1934: Ron Pember is a British actor, stage director and dramatist, best known for his role as Alain Muny in the 1970s BBC drama series Secret Army. Pember played the part of Dennis Timson in series 4 to 7 of Rumpole of the Bailey and several small parts in television including the psychopathic ‘Outland Revenue’ taxman in the Red Dwarf episode “Better Than Life”. He retired from acting in 1992 after a stroke.
1937: 80 years old today, Jill Gascoigne, a British actress and novelist. She is best known for her role as Detective Inspector Maggie Forbes in the 1980s television series The Gentle Touch (first aired this day in 1980) and its spin-off series C.A.T.S. Eyes (first aired 12 April 1985). In the 1990s, she published three novels, “Addicted”, “Lillian” and “Just Like A Woman”. Gascoigne is married to actor Alfred Molina. In November 2016 he reported his wife was “in a very advanced stage of Alzheimer’s”, and had been in a specialist care home for over two years.
1946: Bob Harris, known as “‘Whispering Bob Harris”, is an English music presenter known for being a host of the BBC2 music programme The Old Grey Whistle Test, and as a co-founder of the listings magazine Time Out. Harris has been broadcasting on the BBC for over 40 years. He was credited as the inspiration for The Fast Show character, Louis Balfour, whose catchphrase “nice!” delivered in close up to camera followed universally dreadful modern jazz acts. This closely mirrors Harris’ trademark laconic enthusiasm on both Old Grey Whistle Test and his radio shows. [http://bobharris.org/]
1949: Lee Sheriden, (born Roger Pritchard) is a British singer/songwriter and musical director, best known as a member of pop group Brotherhood of Man.
1960: Jeremy Clarkson, an English broadcaster, journalist and writer who specialises in motoring. He is best known for co-presenting the BBC TV show Top Gear with Richard Hammond and James May. He also writes weekly columns for The Sunday Times and The Sun. His opinionated but humorous tongue-in-cheek writing and presenting style has often provoked public reaction. His actions both privately and as a Top Gear presenter have also sometimes resulted in criticism from the media, politicians, pressure groups and the public. He also has a significant public following, being credited as a major factor in the resurgence of Top Gear as one of the most popular shows on the BBC.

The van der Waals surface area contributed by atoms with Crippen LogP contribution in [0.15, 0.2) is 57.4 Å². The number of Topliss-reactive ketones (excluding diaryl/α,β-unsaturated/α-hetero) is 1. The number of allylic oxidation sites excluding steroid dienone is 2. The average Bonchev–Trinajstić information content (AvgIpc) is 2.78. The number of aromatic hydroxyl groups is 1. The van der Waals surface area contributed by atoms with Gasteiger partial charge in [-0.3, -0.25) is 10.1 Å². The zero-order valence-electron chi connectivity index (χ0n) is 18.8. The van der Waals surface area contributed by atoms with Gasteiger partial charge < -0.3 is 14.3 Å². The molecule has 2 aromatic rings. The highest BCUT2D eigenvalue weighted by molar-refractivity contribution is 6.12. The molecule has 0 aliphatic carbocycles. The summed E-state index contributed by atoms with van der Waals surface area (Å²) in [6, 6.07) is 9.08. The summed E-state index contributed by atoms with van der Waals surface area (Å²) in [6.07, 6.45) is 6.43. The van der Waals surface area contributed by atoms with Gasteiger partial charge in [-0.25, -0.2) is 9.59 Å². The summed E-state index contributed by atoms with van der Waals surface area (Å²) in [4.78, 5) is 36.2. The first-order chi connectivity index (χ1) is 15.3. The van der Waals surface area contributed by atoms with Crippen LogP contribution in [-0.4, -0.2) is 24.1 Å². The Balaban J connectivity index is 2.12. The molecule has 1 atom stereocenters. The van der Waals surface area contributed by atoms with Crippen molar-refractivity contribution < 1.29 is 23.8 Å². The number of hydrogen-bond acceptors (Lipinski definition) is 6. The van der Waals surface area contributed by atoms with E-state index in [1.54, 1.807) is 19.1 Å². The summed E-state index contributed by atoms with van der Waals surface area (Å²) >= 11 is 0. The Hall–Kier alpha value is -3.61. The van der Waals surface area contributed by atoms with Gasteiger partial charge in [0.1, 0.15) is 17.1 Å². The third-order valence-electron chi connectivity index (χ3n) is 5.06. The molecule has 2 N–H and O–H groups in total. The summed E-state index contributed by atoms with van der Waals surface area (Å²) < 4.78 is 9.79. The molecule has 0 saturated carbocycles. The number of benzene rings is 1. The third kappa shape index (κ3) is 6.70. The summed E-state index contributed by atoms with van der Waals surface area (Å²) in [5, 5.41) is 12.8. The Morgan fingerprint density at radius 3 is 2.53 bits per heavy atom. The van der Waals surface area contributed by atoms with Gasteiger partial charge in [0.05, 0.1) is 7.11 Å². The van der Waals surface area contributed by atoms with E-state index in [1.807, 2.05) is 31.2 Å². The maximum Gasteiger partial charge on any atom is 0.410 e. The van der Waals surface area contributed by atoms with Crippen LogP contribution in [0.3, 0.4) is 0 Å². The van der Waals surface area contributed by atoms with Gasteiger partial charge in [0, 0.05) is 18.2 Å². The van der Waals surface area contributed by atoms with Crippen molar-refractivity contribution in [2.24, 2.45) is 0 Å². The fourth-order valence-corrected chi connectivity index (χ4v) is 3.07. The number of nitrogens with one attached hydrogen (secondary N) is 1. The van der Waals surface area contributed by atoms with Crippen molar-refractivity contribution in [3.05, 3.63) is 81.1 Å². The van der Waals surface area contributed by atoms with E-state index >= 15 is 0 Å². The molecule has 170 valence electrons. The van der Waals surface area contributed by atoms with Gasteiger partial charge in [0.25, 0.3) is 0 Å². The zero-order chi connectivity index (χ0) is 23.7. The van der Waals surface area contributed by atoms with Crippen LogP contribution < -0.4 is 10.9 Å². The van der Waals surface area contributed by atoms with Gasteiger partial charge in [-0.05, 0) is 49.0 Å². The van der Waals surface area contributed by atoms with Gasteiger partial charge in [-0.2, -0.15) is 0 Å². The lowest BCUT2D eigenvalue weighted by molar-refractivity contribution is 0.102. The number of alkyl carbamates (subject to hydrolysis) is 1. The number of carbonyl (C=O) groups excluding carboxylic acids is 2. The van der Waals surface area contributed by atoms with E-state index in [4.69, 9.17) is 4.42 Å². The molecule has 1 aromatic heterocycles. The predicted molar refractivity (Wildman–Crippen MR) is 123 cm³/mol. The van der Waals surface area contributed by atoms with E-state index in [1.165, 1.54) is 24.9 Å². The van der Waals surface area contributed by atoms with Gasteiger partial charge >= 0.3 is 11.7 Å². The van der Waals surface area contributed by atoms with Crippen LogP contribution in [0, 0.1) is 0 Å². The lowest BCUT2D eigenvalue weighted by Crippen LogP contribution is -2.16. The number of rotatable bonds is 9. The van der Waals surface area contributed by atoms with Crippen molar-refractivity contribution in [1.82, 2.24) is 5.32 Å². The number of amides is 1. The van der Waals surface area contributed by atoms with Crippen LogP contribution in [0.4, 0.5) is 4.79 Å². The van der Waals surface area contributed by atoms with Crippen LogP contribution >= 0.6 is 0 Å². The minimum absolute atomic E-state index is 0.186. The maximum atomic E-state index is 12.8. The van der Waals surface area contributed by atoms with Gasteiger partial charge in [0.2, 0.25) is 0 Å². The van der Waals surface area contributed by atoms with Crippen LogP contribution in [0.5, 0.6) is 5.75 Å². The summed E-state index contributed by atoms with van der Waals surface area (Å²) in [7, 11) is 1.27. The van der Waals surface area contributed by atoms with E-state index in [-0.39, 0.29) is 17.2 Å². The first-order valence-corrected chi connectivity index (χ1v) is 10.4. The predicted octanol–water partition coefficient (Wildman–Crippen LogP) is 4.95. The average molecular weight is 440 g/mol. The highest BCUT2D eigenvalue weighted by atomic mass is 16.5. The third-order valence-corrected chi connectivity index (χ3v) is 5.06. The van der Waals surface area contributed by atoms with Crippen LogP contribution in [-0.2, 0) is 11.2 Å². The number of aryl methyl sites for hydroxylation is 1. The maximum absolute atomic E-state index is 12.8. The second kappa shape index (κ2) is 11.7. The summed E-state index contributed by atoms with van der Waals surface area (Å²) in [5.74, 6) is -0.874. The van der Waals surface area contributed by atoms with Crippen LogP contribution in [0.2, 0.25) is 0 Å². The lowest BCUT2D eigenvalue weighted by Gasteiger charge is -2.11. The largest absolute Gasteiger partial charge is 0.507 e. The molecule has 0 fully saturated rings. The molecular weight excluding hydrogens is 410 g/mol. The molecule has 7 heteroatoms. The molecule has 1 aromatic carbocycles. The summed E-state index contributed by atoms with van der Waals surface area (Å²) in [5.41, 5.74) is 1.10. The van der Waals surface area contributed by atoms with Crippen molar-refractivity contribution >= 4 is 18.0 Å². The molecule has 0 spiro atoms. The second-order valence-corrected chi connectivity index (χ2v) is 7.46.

1966: Lisa Stansfield, an English singer, songwriter and actress. Her career began in 1980 when she won the singing competition Search for a Star. After appearances in various television shows and releasing her first singles, Stansfield, Ian Devaney and Andy Morris formed Blue Zone in 1984. The band released several singles and one album, but after the success of “People Hold On” in 1989, on which Stansfield was featured, they focused on her solo career.
In 1983, she co-hosted the children’s television music programme Razzamatazz and appeared on another children’s television series The Krankies Klub.
1969: Cerys Matthews, a Welsh singer, songwriter, author, and broadcaster. She was a founding member of Welsh rock band Catatonia and a leading figure in the “Cool Cymru” movement of the late 1990s.
1970: Sannie Charlotte Carlson, better known as Whigfield, is a Danish born, Italian-based Eurodance singer best known for the song “Saturday Night“, which was a hit in 1994. The single “Another Day” & “Think of You” also did well in a number of other markets where it entered the Top 10 including UK, Switzerland, Norway and her native Denmark.